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Sasquatch Watch: Edwarde Sharpe & the Magnetic Zeros

May 19, 2010

Remember back in the day of CDs when you heard an awesome song on the radio? You’d rush to Strawberries and immediately pay $15 for an album of a band you hardly knew about. That was my relationship with Edward Sharp & the Magnetic Zeros at first. I heard “Home” on the radio and I fell in love. Aside from the Allman Brother’s “Blue sky” I think it’s the perfect metaphoric song, both lyrically and in ethos, to evoke that feeling when you’ve found someone that does make you feel like you’re home.

The band is a bit crazy. According to the wikipedia site Edward Sharpe & the Magnetic Zeroes started when the  front man for Ima Robot Alex Ebert broke up with a girlfriend and started to go to a 12-step program to break his addictions. He soon developed the alias of Edwarde Sharpe, a messianic figure who was sent to earth to “heal and save mankind…but he kept getting distracted by girls and falling in love.” Kind of like a Jesus who couldn’t keep it in his pants. On the Sasquatch site the band’s description doesn’t get anymore normal either, “Birthed by Mouth in the year two-thousand and five, young Edward Sharpe had to wait nearly two years before he was to grow his arms and legs and fingers and toes. Immaculately conceived, his father (a Robot who had magically become a real boy… but that’s another story) declared his undying devotion to the creature. He perched the fleshy bust upon a teetering pedestal fashioned from stacked cereal boxes and positioned the display at his window for all the town to see. Young Edward soon proved no ordinary boy…” And it only gets weirder from there. Ok, so they’re a little eccentric, and the entire band looks like a hippy commune. But if there is anything that hippies are known for aside from free love, flowers, and granola it’s good music.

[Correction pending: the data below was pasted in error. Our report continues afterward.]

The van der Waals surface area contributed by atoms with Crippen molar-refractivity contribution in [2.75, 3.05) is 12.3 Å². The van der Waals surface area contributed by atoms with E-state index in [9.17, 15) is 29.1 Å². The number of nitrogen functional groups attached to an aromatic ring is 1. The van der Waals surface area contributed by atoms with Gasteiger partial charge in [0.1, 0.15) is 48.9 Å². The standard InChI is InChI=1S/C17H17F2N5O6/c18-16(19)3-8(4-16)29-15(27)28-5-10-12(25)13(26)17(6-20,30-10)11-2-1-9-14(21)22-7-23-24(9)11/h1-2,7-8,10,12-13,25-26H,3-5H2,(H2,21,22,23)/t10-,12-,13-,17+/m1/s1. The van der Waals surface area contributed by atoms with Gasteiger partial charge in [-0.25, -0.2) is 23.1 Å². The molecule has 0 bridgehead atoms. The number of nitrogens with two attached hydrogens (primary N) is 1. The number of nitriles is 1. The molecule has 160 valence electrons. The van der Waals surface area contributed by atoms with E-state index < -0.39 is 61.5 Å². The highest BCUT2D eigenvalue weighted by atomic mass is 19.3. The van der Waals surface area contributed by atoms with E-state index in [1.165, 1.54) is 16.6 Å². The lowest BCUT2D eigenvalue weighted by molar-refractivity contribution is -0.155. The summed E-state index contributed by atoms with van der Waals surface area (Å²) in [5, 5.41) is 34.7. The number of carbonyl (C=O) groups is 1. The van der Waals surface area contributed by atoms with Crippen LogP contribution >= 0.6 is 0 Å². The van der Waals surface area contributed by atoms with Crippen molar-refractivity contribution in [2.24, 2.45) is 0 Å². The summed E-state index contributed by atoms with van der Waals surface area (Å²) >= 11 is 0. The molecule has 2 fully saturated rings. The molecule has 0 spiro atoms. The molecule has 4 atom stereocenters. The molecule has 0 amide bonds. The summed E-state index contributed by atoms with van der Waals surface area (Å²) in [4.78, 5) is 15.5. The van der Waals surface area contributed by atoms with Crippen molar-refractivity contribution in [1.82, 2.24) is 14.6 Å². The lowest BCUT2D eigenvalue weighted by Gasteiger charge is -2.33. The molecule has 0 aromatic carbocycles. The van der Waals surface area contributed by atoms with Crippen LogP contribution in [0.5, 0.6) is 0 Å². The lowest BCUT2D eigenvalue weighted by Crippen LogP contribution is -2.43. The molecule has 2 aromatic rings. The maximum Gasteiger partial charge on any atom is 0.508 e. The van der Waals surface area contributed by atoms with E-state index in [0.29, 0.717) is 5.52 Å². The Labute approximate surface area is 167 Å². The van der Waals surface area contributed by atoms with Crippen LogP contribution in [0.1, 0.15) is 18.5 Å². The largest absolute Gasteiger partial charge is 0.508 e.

When they came to Telluride I wanted to see them solely for the above mentioned single (which sadly I never got to see them, so Sasquatch will be my redemption). But since then I’ve heard the rest of their album, and there are plenty of other great jams on there as well. Try “Janglin'” and “40 Day Dream” for starters. But what really sets this band apart is their live show (from what I hear). I hear “Edward Sharpe” has an awesome stage presence, and is backed by a full party of musicians. My favorite shows are always the ones where you can’t tell where the audience ends and the stage begins, where the energy from the show carries onto the stage and visa versa. And from what I hear Edward Sharpe & the Magnetic Zeros gives you just that.

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